Interesting New York Times essay by Francis Fukuyama (he of The End of History and the Last Man fame) on how the US neocons over-reached themselves.
He starts from the position that “the so-called Bush Doctrine that set the framework for the administration’s first term is now in shambles.”
It is the idealistic effort to use American power to promote democracy and human rights abroad that may suffer the greatest setback. Perceived failure in Iraq has restored the authority of foreign policy “realists” in the tradition of Henry Kissinger. Already there is a host of books and articles decrying America’s naïve Wilsonianism and attacking the notion of trying to democratize the world. The administration’s second-term efforts to push for greater Middle Eastern democracy, introduced with the soaring rhetoric of Bush’s second Inaugural Address, have borne very problematic fruits. The Islamist Muslim Brotherhood made a strong showing in Egypt’s parliamentary elections in November and December. While the holding of elections in Iraq this past December was an achievement in itself, the vote led to the ascendance of a Shiite bloc with close ties to Iran (following on the election of the conservative Mahmoud Ahmadinejad as president of Iran in June). But the clincher was the decisive Hamas victory in the Palestinian election last month, which brought to power a movement overtly dedicated to the destruction of Israel.
In his second inaugural, Bush said that “America’s vital interests and our deepest beliefs are now one,” but the charge will be made with increasing frequency that the Bush administration made a big mistake when it stirred the pot, and that the United States would have done better to stick by its traditional authoritarian friends in the Middle East. Indeed, the effort to promote democracy around the world has been attacked as an illegitimate activity both by people on the left like Jeffrey Sachs and by traditional conservatives like Pat Buchanan.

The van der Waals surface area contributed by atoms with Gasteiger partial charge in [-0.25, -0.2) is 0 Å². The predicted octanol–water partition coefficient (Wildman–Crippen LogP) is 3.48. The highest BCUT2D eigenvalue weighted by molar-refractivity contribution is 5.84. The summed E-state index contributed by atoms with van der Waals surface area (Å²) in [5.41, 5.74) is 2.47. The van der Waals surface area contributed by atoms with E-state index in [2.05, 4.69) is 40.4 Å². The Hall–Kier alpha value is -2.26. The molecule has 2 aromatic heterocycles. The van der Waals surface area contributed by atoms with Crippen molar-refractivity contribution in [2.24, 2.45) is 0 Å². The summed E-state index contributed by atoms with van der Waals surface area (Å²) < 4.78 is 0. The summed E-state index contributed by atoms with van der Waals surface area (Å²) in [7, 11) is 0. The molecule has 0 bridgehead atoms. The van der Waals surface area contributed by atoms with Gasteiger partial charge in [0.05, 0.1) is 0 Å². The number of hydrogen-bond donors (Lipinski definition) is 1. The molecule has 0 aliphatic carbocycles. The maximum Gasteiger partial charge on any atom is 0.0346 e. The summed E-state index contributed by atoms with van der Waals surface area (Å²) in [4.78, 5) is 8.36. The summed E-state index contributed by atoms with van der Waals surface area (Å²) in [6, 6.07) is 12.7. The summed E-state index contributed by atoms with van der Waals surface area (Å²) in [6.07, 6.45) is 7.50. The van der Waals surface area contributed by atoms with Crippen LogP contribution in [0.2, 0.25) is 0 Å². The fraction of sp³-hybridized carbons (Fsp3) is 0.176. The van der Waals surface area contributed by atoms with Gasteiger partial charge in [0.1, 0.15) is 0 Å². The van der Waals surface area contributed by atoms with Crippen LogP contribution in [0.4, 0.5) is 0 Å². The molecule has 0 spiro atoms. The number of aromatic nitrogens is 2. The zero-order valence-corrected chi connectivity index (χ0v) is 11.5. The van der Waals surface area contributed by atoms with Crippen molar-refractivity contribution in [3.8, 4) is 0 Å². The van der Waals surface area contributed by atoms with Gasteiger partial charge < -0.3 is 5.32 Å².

He goes on to argue that
overoptimism about postwar transitions to democracy helps explain the Bush administration’s incomprehensible failure to plan adequately for the insurgency that subsequently emerged in Iraq. The war’s supporters seemed to think that democracy was a kind of default condition to which societies reverted once the heavy lifting of coercive regime change occurred, rather than a long-term process of institution-building and reform. While they now assert that they knew all along that the democratic transformation of Iraq would be long and hard, they were clearly taken by surprise. According to George Packer’s recent book on Iraq, “The Assassins’ Gate,” the Pentagon planned a drawdown of American forces to some 25,000 troops by the end of the summer following the invasion.
More than any other group, it was the neoconservatives both inside and outside the Bush administration who pushed for democratizing Iraq and the broader Middle East. They are widely credited (or blamed) for being the decisive voices promoting regime change in Iraq, and yet it is their idealistic agenda that in the coming months and years will be the most directly threatened. Were the United States to retreat from the world stage, following a drawdown in Iraq, it would in my view be a huge tragedy, because American power and influence have been critical to the maintenance of an open and increasingly democratic order around the world. The problem with neoconservatism’s agenda lies not in its ends, which are as American as apple pie, but rather in the overmilitarized means by which it has sought to accomplish them. What American foreign policy needs is not a return to a narrow and cynical realism, but rather the formulation of a “realistic Wilsonianism” that better matches means to ends.
He also has this illuminating insight:
We need in the first instance to understand that promoting democracy and modernization in the Middle East is not a solution to the problem of jihadist terrorism; in all likelihood it will make the short-term problem worse, as we have seen in the case of the Palestinian election bringing Hamas to power. Radical Islamism is a byproduct of modernization itself, arising from the loss of identity that accompanies the transition to a modern, pluralist society. It is no accident that so many recent terrorists, from Sept. 11’s Mohamed Atta to the murderer of the Dutch filmmaker Theo van Gogh to the London subway bombers, were radicalized in democratic Europe and intimately familiar with all of democracy’s blessings. More democracy will mean more alienation, radicalization and — yes, unfortunately — terrorism.
The most amusing part of the essay is a quote from a book written by two leading neocons, Willam Kristol and Robert Kagan: “It is precisely because American foreign policy is infused with an unusually high degree of morality”, they wrote, “that other nations find they have less to fear from its otherwise daunting power.” What kind of stuff do these guys smoke?